With American Apparel filing for bankruptcy last year and the current dwindling sales of Victoria Secrets, it seems that the era of super raunch and hypersexualised marketing could soon be coming to an end; perhaps sex doesn’t sell after all.
Over the years both companies have become famous (or in Apparel’s case, infamous*) for their racy clothing and explicit advertising. For a while the marketing worked, booming sales showed that the public were mischievously drawn in by the naughty antics.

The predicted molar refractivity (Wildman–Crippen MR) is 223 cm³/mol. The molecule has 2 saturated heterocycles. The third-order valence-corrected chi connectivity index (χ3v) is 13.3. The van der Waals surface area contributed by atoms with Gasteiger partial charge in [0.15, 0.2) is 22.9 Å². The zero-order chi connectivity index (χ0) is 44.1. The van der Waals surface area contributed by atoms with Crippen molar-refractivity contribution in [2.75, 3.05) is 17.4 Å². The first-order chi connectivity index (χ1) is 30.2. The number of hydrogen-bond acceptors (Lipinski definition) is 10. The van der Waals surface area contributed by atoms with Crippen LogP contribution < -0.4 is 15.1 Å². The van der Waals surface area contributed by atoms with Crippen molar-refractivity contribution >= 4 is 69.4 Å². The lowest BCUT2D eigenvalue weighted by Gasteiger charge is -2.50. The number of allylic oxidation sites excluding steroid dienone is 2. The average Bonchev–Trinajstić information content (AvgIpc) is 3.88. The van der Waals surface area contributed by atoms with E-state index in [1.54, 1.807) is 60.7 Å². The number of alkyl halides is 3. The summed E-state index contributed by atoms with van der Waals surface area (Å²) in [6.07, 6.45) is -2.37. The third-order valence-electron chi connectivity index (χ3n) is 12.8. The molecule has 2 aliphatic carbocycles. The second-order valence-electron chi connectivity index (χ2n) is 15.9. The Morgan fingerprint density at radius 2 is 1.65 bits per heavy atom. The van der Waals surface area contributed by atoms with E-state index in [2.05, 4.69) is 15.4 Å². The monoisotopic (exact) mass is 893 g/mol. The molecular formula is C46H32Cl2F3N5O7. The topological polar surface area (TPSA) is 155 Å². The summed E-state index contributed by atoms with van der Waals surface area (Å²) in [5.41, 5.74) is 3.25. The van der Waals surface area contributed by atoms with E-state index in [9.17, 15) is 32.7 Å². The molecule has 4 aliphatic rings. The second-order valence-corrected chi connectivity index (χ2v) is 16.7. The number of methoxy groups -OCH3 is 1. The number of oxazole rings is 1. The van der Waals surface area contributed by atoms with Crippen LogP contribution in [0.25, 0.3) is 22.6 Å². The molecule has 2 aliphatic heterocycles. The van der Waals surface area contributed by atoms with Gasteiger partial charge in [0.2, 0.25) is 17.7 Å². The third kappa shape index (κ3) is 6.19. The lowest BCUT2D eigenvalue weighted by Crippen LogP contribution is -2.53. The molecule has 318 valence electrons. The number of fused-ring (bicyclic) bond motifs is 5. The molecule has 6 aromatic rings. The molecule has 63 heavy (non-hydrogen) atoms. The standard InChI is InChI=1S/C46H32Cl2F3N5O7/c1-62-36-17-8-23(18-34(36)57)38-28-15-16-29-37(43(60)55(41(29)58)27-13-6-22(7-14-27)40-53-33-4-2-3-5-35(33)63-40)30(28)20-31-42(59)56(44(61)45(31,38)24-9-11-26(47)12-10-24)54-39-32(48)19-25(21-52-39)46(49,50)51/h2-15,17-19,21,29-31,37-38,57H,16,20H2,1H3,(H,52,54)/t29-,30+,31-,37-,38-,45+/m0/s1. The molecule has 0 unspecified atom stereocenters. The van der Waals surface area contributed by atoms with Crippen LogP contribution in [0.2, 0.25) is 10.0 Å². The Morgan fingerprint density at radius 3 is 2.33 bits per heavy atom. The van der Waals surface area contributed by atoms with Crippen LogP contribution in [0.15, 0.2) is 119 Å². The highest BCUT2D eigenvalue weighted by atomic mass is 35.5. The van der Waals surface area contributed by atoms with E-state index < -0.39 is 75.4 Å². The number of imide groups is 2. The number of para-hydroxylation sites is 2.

But with recent reports that Victoria Secrets has seen a 4% decline in sales and American Apparel only yesterday being sold for the poultry sum of $88 million, either society has become more conservative or it’s merely grown tired of the scandalous marketing tactics.
Size 0’s with no curves in sight – perhaps the body type of models used is another reason each company is in steady decline. The truth is neither business has fully embraced body inclusivity quickly enough to keep up with shifts in attitudes, whilst on the other hand brands like Simply B and Evans are exploding because they’ve always prided themselves on it.
Considering Playboy successfully reinvented itself from the home of the busty babe to a high brow gentleman’s magazine, maybe it isn’t too late for this pair of (former*) American Institutions to evolve and become relevant again.